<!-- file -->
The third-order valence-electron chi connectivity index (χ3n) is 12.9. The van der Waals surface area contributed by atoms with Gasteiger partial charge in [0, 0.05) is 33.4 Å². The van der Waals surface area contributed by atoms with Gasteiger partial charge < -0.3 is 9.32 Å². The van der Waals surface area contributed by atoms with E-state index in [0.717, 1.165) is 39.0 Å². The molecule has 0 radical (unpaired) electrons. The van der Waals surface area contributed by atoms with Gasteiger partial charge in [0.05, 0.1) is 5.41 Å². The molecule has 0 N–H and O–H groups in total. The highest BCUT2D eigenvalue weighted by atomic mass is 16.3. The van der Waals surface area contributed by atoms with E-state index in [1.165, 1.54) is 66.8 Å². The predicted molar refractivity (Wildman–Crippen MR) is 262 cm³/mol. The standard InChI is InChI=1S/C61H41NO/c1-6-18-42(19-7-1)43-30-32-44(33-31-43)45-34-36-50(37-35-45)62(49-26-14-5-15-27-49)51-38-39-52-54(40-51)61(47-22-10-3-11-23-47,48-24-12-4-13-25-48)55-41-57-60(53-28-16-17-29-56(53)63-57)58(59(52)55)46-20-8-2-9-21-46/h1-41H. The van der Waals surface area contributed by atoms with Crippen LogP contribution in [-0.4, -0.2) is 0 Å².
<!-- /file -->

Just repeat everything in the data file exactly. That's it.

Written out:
The third-order valence-electron chi connectivity index (χ3n) is 12.9. The van der Waals surface area contributed by atoms with Gasteiger partial charge in [0, 0.05) is 33.4 Å². The van der Waals surface area contributed by atoms with Gasteiger partial charge < -0.3 is 9.32 Å². The van der Waals surface area contributed by atoms with E-state index in [0.717, 1.165) is 39.0 Å². The molecule has 0 radical (unpaired) electrons. The van der Waals surface area contributed by atoms with Gasteiger partial charge in [0.05, 0.1) is 5.41 Å². The molecule has 0 N–H and O–H groups in total. The highest BCUT2D eigenvalue weighted by atomic mass is 16.3. The van der Waals surface area contributed by atoms with E-state index in [1.165, 1.54) is 66.8 Å². The predicted molar refractivity (Wildman–Crippen MR) is 262 cm³/mol. The standard InChI is InChI=1S/C61H41NO/c1-6-18-42(19-7-1)43-30-32-44(33-31-43)45-34-36-50(37-35-45)62(49-26-14-5-15-27-49)51-38-39-52-54(40-51)61(47-22-10-3-11-23-47,48-24-12-4-13-25-48)55-41-57-60(53-28-16-17-29-56(53)63-57)58(59(52)55)46-20-8-2-9-21-46/h1-41H. The van der Waals surface area contributed by atoms with Crippen LogP contribution in [-0.4, -0.2) is 0 Å².